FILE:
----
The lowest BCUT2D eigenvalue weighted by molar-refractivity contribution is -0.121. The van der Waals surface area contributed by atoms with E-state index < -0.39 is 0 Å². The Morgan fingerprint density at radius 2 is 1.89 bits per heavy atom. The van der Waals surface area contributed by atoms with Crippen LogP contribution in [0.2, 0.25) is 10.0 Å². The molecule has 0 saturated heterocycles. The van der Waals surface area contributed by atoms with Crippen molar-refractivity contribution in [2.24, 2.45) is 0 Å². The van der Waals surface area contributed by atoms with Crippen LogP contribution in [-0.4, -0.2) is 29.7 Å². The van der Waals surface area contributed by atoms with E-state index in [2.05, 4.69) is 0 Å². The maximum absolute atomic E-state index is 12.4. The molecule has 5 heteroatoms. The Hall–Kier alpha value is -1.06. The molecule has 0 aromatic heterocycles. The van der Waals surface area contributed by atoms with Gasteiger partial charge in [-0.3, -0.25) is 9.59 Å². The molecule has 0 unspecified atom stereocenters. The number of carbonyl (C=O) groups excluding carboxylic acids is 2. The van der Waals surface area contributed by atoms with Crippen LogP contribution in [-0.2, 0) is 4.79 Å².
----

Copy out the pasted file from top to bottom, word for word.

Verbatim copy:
The lowest BCUT2D eigenvalue weighted by molar-refractivity contribution is -0.121. The van der Waals surface area contributed by atoms with E-state index < -0.39 is 0 Å². The Morgan fingerprint density at radius 2 is 1.89 bits per heavy atom. The van der Waals surface area contributed by atoms with Crippen LogP contribution in [0.2, 0.25) is 10.0 Å². The molecule has 0 saturated heterocycles. The van der Waals surface area contributed by atoms with Crippen molar-refractivity contribution in [2.24, 2.45) is 0 Å². The van der Waals surface area contributed by atoms with Crippen LogP contribution in [-0.4, -0.2) is 29.7 Å². The van der Waals surface area contributed by atoms with E-state index in [2.05, 4.69) is 0 Å². The maximum absolute atomic E-state index is 12.4. The molecule has 5 heteroatoms. The Hall–Kier alpha value is -1.06. The molecule has 0 aromatic heterocycles. The van der Waals surface area contributed by atoms with Gasteiger partial charge in [-0.3, -0.25) is 9.59 Å². The molecule has 0 unspecified atom stereocenters. The number of carbonyl (C=O) groups excluding carboxylic acids is 2. The van der Waals surface area contributed by atoms with Crippen LogP contribution in [-0.2, 0) is 4.79 Å².